Sometimes, changes in brand expression can be disastrous, especially when it has endeared itself to consumers in its visual appeal and taste, so much so that it is part of a collective consciousness. When Coca-Cola attempted to change its famous formulation to a new one in 1985 to spike its plateauing sales, it was met with considerable resistance and shock from consumers who had grown to love the taste and find comfort in its familiarity. Therefore changes that affect a signature brand promise and import are best avoided.
The Bélo, Airbnb’s new logo intended to be a symbol of ‘belonging’ was introduced in 2014 after a yearlong rebranding exercise. At first, everything was as usual but slowly things began to unravel because among other things the new Airbnb logo was nearly identical to the new logo of another, unrelated business and very soon people started to see other unmentionable things in the Belo. Among the frenzied social media reaction was a Tumbler page showing alternate uses for the logo, a host of parodies and even a song.
Of course, while this serves as a cautionary tale, it has to be understood that any abrupt logo or name change will draw varied reactions. However, over time these will wear off and the primary (hopefully) positive association will eventually come into focus. Importantly, what’s to be learned from this is that instead of reacting adversely, Airbnb sportingly acknowledged the logo parodies and even created and shared an infographic outlining the comparisons.
When making a change in brand expression, gradually shifting gear into a new avatar may be the way to go. So, a balance of evolution and revolution is a good strategy, however, many brands like Coke evolve their brands constantly with minute changes that are recognisable only to the trained eye. However, if there is a compelling strategic need to make a shift then traipsing around it, will have little impact. In this context, Google’s refreshed brand identity is a confident move that carries the core of the existing brand personality while simplifying, articulating and expressing it more vividly. Further, Google as an identity idiom has always been so completely dynamic and shape-shifting that it will perhaps never lose relevance.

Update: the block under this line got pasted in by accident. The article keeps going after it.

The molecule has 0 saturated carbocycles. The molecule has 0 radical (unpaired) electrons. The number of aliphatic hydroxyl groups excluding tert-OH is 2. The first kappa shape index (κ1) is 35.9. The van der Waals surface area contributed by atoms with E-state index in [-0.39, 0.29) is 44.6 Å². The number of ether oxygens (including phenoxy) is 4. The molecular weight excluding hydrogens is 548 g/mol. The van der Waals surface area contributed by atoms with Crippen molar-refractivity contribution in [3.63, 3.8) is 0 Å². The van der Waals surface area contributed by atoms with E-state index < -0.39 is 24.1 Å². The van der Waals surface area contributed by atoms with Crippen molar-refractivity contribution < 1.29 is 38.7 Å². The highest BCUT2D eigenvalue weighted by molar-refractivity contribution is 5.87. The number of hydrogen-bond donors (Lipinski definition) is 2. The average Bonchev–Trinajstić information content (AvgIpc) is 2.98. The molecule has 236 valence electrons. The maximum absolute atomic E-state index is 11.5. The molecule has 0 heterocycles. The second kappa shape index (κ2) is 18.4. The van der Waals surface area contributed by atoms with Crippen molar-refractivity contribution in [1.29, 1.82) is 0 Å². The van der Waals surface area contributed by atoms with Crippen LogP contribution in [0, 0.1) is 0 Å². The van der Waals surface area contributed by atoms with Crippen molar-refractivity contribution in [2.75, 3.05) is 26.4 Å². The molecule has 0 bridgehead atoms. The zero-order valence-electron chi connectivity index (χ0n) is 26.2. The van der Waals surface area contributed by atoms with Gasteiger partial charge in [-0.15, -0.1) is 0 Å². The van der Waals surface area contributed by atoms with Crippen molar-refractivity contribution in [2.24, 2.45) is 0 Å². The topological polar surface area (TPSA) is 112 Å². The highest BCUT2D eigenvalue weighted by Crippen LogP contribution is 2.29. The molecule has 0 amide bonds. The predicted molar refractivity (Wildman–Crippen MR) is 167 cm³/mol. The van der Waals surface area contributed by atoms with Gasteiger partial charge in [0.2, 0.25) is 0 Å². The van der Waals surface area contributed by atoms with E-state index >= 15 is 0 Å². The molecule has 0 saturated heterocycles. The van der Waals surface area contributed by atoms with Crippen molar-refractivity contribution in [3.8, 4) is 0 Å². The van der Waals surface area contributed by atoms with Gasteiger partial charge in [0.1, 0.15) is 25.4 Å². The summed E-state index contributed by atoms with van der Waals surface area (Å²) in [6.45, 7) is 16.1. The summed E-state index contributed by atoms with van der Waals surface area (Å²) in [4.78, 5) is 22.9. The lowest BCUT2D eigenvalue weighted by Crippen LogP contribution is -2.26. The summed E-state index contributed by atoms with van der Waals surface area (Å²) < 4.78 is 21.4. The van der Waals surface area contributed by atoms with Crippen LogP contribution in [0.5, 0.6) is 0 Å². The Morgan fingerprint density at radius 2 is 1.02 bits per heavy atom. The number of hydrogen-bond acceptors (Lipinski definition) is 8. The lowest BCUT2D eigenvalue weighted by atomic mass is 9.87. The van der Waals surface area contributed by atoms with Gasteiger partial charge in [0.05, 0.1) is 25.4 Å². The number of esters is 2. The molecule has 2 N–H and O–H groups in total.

There really is no one route that will work for every brand, it has to be a holistic strategy that visits every aspect of the brand essence and evaluates the right rebranding fit. New age brands have to be responsive and relevant to the changing consumer realities or they will have to create spaces for themselves that just transcends it all.
Published in Issue 34
This is a rebranding special issue focused on finding the answers to some of the basic questions like what is the right time for re-branding? or what all needs changing and how exactly? We interviewed some of the best branding studios like Landor Mumbai, Elephant, VGC, Inchwork, and many more. If you are considering rebranding or want to learn more about the art of doing it then this issue is a must read. So, go ahead!